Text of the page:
The Mystery House

California Mar 6, 2023

At my day job, I do a lot of work keeping my team's build servers up and running. We primarily use a combo of Jenkins and Fastlane to manage things, and it's worked well. However, I recently received an invite to attend a mini developer event out at Apple HQ in Cupertino, to learn more about Xcode Cloud.

I've played with Xcode Cloud in the past, so this was a great opportunity to go get some in-person instruction, and spend time with some engineers to answer questions. It turned out to be a great event, and very helpful to the work I've been doing. Got lots of questions answered, and learned a lot. I didn't get to visit the "spaceship" campus, and instead spent the day at the new Developer Center across the street. Also got a chance to check out the Apple Park Visitor Center, which was neat, but unless you're a die-hard Apple fan, I'm not sure it's worth a special trip just for that one.

While the event was good, and it was the primary reason for the trip, there was a huge bonus in store when I arrived. My flight was arriving a bit early, and I had almost a half-day of nothing on the schedule. Looking for something to do, I was browsing the map and found that my hotel was pretty close to something I've wanted to visit for a long time.

The Winchester Mystery House.

This house is something I first learned about a long time ago, likely on one of those History Channel shows about ghosts and other such things. The story has always been fascinating, and being able to see it in person was too good to pass up. So, as soon as I picked up my rental car, the house was plugged into the GPS, and I was on my way.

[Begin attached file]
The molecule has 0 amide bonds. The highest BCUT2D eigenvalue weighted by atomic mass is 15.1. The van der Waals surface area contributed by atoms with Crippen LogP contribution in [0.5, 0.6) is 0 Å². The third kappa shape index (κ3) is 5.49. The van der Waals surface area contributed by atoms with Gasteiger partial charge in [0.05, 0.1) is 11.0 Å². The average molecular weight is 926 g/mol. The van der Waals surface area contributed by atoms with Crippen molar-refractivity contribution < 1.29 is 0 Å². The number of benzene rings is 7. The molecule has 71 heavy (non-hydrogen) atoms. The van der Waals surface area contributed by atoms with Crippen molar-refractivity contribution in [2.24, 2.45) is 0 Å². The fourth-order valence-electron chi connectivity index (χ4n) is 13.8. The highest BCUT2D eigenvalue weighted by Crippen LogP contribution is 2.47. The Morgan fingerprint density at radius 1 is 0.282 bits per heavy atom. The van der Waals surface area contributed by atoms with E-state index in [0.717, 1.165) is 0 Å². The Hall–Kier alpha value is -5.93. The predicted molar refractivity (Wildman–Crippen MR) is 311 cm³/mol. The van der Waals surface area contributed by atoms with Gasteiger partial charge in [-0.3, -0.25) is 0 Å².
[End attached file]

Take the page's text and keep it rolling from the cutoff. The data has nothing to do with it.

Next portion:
The house began as an eight-room farmhouse, but from 1886-1922, it continually grew into the 24,000 sq. foot mansion it is today. There are several stories and legends surrounding the reasons for the odd nature of the house. These usually beginning with a story that Sarah Winchester visited a medium who had told her that she was being haunted by the ghosts of those who had been killed by Winchester rifles. As the story goes, the house was built in such a maze-like way so that it would confuse the ghosts who were haunting her.

The house is full of staircases to nowhere, doors opening to nothing, and what seem like secret passages to a "séance" room. Over time, it seems that a lot of things about the house have been embellished to a great degree, likely by the tour guides of the house itself. Many of these stories are likely not true, but they are pretty fun. I always like a good ghost story. One of the sillier parts of the tour was getting to use one of the staircases full of miniature steps. Due to a combo of Sarah's height of 4 feet, 10 inches, and some health problems, there is a staircase that winds back and forth, using 44 steps to only rise 10 feet. A great solution for someone in need of it, but for someone that doesn't, it's a bit funny to take so many steps to not really go very far.

I half-expected to see a ghost appear and start playing something, Haunted Mansion style.

Regardless of the stories, the house is impressive. Often times, it feels more like a movie set than a home. Having had the chance to take a tour of the house was a fun time, and one of those experiences I'm glad I didn't pass up.